Sketch of an icon of Father Dometie

Preacher. After each Liturgy he would preach with fervour and with a special power of conviction, based on his personal life and example. On Sundays and feast days, he would begin the Holy Liturgy at five o’clock, after which he would give a short discourse on the power of this sacrament. He would then hear the confessions of those who had not gone to confession the previous evening. When the weather was fine, because of the crowds, he would celebrate Mass outside at the altar under the pleached willow tree. Also because of the crowds, Communion lasted an hour or an hour and a half.

Lover of strangers. Especially on feast days, when the number of the faithful was particularly large and exceeded the available space, Father Kentenich would not find peace until he had seen the last person who had found a place to rest. His cell – if it could be called “his”, since he lived with fathers Varsanufie and Filotei – was the first to be filled to the brim with children, the elderly and the sick. The same was true of the nuns’ cells, where the trapdoor, the corridors and even the paraclis were made available to the faithful for rest, and Father was content to doze a little on a chair or on the floor by the Sacred Altar.

Modest. He was simple and modest in his dress, behaviour and food. He had only one set of clothes, which he gave to the needy, either as a gift or made for him by the congregation. His food was mostly vegetables and he often lived on bread, porridge, onions or boiled potatoes.

Merciful and generous. He was a living example of self-denial and dedication to the flock of the shepherd, to all who knew him. Of everything he received, he gave the best and the most beautiful to others, keeping for himself what was inferior or often nothing at all. He was never at peace when he had something extra and knew that someone else lacked it. He was so merciful that he gave away the clothes on his back and even the shoes on his feet when he met a man who lacked them. No one left the monastery, among the destitute and burdened with need, without a word of food and comfort. He made no difference whether they were Romanians or Gypsies, in many cases he gave money from his pocket to the poor for travel or other urgent needs.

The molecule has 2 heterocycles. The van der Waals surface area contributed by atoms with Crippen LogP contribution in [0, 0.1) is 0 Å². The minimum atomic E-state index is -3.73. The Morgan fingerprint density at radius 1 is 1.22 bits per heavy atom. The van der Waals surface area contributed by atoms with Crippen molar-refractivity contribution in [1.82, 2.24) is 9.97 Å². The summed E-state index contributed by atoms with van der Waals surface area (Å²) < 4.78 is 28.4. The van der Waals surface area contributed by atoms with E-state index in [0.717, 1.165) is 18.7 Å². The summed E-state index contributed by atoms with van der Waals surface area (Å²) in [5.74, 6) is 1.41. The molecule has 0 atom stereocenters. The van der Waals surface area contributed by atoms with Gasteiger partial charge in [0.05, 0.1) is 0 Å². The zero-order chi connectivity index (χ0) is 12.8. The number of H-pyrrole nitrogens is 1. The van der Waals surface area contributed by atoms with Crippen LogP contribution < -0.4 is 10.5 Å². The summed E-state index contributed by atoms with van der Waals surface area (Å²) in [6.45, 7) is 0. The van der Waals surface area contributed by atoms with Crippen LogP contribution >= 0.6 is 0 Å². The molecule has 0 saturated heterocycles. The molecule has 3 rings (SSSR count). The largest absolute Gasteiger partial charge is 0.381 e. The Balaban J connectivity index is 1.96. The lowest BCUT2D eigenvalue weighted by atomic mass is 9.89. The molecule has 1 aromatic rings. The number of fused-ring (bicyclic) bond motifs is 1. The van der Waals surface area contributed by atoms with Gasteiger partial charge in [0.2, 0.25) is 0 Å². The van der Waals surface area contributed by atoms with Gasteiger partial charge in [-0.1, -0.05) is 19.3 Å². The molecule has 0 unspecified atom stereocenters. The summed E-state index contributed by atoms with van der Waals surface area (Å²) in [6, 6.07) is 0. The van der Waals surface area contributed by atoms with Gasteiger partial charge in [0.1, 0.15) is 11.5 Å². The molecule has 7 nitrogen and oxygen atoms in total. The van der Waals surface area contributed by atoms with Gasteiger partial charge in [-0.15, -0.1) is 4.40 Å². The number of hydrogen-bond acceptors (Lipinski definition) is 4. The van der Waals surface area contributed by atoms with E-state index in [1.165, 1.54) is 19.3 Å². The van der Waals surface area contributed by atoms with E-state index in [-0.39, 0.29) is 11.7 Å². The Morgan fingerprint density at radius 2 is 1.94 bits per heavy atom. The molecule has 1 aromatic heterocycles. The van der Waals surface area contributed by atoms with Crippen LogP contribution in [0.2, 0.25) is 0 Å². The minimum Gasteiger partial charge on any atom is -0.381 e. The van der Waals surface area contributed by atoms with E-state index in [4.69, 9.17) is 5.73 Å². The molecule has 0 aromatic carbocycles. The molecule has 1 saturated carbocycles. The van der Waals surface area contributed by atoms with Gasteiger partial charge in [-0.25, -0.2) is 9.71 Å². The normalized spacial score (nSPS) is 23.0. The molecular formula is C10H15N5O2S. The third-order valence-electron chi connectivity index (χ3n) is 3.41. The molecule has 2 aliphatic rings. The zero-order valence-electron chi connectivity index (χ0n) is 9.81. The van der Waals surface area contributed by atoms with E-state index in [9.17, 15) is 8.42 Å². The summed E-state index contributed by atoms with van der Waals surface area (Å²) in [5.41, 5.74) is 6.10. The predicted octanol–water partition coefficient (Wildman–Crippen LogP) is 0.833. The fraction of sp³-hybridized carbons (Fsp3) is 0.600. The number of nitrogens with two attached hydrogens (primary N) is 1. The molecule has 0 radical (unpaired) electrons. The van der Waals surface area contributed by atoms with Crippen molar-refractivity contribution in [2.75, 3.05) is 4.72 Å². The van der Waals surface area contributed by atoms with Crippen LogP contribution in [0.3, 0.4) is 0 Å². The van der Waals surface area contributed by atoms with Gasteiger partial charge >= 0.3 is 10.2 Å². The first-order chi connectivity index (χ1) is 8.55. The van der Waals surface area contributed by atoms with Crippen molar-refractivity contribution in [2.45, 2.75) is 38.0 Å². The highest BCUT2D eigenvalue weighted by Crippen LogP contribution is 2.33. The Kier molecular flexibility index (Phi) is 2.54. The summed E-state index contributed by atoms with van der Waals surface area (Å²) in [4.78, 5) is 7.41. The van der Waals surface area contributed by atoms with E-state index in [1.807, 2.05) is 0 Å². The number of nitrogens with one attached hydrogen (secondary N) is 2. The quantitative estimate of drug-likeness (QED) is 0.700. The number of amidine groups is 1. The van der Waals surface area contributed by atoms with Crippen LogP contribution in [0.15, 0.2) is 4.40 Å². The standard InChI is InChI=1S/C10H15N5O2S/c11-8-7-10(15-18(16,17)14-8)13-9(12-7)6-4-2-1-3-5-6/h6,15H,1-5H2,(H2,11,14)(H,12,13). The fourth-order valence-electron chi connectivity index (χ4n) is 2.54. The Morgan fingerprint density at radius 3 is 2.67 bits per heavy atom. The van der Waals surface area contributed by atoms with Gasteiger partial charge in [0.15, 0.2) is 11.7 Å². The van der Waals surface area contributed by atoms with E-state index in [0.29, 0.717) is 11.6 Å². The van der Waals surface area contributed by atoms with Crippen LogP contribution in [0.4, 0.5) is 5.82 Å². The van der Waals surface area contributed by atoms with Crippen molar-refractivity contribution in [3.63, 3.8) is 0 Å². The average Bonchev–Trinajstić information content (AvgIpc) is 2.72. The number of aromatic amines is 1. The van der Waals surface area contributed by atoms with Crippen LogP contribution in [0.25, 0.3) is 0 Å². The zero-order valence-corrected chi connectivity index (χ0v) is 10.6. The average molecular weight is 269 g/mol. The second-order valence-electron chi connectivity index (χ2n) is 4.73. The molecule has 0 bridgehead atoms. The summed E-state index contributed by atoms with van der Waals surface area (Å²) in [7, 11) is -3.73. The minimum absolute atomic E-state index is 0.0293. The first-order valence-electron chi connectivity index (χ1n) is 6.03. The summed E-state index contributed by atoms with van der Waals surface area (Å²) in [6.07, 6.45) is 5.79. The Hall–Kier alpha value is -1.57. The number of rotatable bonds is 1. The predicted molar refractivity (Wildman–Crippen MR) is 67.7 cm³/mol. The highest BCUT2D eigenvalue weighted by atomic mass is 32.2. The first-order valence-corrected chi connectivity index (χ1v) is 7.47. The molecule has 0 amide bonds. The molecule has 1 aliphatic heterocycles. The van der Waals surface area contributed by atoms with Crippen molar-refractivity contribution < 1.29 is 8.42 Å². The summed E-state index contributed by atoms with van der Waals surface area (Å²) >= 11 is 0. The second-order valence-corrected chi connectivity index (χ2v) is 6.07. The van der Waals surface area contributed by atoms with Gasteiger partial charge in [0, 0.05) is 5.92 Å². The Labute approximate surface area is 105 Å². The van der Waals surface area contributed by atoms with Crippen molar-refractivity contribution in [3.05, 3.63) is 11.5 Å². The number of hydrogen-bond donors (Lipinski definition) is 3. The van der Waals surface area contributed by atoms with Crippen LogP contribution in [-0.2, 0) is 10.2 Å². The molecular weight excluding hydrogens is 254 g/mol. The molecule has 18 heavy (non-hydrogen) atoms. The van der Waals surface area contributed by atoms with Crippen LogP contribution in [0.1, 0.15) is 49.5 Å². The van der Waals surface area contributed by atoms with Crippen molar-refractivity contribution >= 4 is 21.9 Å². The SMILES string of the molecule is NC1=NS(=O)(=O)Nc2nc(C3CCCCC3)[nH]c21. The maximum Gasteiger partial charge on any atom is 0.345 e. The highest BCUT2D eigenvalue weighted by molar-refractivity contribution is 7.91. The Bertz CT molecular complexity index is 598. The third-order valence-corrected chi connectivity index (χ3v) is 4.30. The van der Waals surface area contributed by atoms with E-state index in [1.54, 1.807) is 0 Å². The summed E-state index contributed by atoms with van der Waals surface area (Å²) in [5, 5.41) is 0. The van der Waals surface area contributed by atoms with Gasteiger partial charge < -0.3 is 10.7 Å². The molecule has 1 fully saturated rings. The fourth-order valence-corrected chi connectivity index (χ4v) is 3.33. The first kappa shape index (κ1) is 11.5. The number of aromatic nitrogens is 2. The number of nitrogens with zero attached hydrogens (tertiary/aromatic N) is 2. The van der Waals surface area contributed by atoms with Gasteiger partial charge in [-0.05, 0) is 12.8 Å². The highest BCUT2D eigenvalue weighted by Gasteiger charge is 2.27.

A faithful guide. In his tireless missionary work he was natural, sincere and open. He was harsh in his rebukes, but never hurt the heart, for he was just and measured in everything. An uncompromising enemy of the passions of all kinds that rob people, he fought them with his authoritative yet gentle words, both in preaching and in confession.

He was so persuasive that he would make smokers leave their cigarettes and smoking utensils in front of him, or throw them into the oven themselves, and promise never to smoke again.

Peacemaker. Through his powers of persuasion, he brought reconciliation between people who were at odds and divided, often for petty reasons. Not once did he find and heal these quarrels within families.

Selfless attitude. He was especially at home in the midst of the congregation. Where it was more difficult to bear, in the lower tasks, he was the first to be present with the same good will. He was always ready to take on any difficult task that others found particularly repulsive or tiring.

Prayerful and devout. He earnestly advised his Oblates and faithful to pray unceasingly and with all the strength of their faith. He advocated short but fervent prayers with the love of God. He said that all life must become prayer.

Promoter of sincerity. He never missed an opportunity to insist that the living be totally sincere with one another.

Listener. He considered obedience with humility and a serene heart as a white martyrdom.

Fighter against sects. In his sermons he fought with sound arguments against those who had left the Orthodox Church and joined sects, as well as against the superstitions of the people. He turned many sectarians away from their wanderings elsewhere. There are no sects in the whole Apuseni land where he served.

Humble. For the little mistakes he made as a man, having so many faithful in his care and under his obedience, who still sometimes annoyed him, he was much grieved, and soon turned away with consolation, asking forgiveness, lest any hidden wound should remain unhealed.

Punctual. In all the activities of the Convent community he was exemplary in promptness and punctuality, especially in church and at dinner in the refectory.

(Father Dometie de la Râmeți, edited by Costion Nicolescu, Byzantine Publishing House, Bucharest, 2001)

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